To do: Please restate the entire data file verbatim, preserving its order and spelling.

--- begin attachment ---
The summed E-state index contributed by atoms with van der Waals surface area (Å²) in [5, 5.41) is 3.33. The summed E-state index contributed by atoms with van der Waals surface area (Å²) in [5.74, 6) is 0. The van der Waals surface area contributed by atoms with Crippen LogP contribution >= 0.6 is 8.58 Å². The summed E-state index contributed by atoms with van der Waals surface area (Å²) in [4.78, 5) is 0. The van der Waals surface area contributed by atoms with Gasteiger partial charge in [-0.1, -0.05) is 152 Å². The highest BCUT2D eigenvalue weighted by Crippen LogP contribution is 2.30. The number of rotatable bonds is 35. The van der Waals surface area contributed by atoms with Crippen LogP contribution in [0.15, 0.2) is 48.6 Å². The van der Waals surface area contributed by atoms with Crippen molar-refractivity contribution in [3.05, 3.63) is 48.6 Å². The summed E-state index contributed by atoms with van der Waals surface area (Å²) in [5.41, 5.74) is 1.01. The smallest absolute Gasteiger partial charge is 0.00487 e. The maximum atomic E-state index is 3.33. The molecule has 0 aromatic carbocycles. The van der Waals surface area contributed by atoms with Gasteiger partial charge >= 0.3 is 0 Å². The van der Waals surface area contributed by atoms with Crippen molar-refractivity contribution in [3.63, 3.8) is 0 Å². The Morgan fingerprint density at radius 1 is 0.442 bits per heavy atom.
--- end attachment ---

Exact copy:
The summed E-state index contributed by atoms with van der Waals surface area (Å²) in [5, 5.41) is 3.33. The summed E-state index contributed by atoms with van der Waals surface area (Å²) in [5.74, 6) is 0. The van der Waals surface area contributed by atoms with Crippen LogP contribution >= 0.6 is 8.58 Å². The summed E-state index contributed by atoms with van der Waals surface area (Å²) in [4.78, 5) is 0. The van der Waals surface area contributed by atoms with Gasteiger partial charge in [-0.1, -0.05) is 152 Å². The highest BCUT2D eigenvalue weighted by Crippen LogP contribution is 2.30. The number of rotatable bonds is 35. The van der Waals surface area contributed by atoms with Crippen LogP contribution in [0.15, 0.2) is 48.6 Å². The van der Waals surface area contributed by atoms with Crippen molar-refractivity contribution in [3.05, 3.63) is 48.6 Å². The summed E-state index contributed by atoms with van der Waals surface area (Å²) in [5.41, 5.74) is 1.01. The smallest absolute Gasteiger partial charge is 0.00487 e. The maximum atomic E-state index is 3.33. The molecule has 0 aromatic carbocycles. The van der Waals surface area contributed by atoms with Gasteiger partial charge >= 0.3 is 0 Å². The van der Waals surface area contributed by atoms with Crippen molar-refractivity contribution in [3.63, 3.8) is 0 Å². The Morgan fingerprint density at radius 1 is 0.442 bits per heavy atom.